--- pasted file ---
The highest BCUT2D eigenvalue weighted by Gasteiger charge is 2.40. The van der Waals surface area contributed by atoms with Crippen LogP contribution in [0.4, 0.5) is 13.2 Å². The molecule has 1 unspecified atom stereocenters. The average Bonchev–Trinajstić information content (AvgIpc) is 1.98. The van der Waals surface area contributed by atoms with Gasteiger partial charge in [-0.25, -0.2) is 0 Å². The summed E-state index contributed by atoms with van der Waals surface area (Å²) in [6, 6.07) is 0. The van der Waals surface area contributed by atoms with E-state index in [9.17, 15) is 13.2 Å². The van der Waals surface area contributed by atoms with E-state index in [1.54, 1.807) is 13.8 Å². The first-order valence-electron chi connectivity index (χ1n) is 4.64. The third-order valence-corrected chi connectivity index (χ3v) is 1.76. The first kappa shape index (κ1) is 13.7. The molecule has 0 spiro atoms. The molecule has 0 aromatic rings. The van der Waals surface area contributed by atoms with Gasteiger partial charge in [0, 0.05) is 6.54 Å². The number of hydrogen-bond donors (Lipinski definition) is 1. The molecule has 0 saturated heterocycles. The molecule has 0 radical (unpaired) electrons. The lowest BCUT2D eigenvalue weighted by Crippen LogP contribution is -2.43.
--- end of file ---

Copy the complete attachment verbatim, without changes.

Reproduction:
The highest BCUT2D eigenvalue weighted by Gasteiger charge is 2.40. The van der Waals surface area contributed by atoms with Crippen LogP contribution in [0.4, 0.5) is 13.2 Å². The molecule has 1 unspecified atom stereocenters. The average Bonchev–Trinajstić information content (AvgIpc) is 1.98. The van der Waals surface area contributed by atoms with Gasteiger partial charge in [-0.25, -0.2) is 0 Å². The summed E-state index contributed by atoms with van der Waals surface area (Å²) in [6, 6.07) is 0. The van der Waals surface area contributed by atoms with E-state index in [9.17, 15) is 13.2 Å². The van der Waals surface area contributed by atoms with E-state index in [1.54, 1.807) is 13.8 Å². The first-order valence-electron chi connectivity index (χ1n) is 4.64. The third-order valence-corrected chi connectivity index (χ3v) is 1.76. The first kappa shape index (κ1) is 13.7. The molecule has 0 spiro atoms. The molecule has 0 aromatic rings. The van der Waals surface area contributed by atoms with Gasteiger partial charge in [0, 0.05) is 6.54 Å². The number of hydrogen-bond donors (Lipinski definition) is 1. The molecule has 0 saturated heterocycles. The molecule has 0 radical (unpaired) electrons. The lowest BCUT2D eigenvalue weighted by Crippen LogP contribution is -2.43.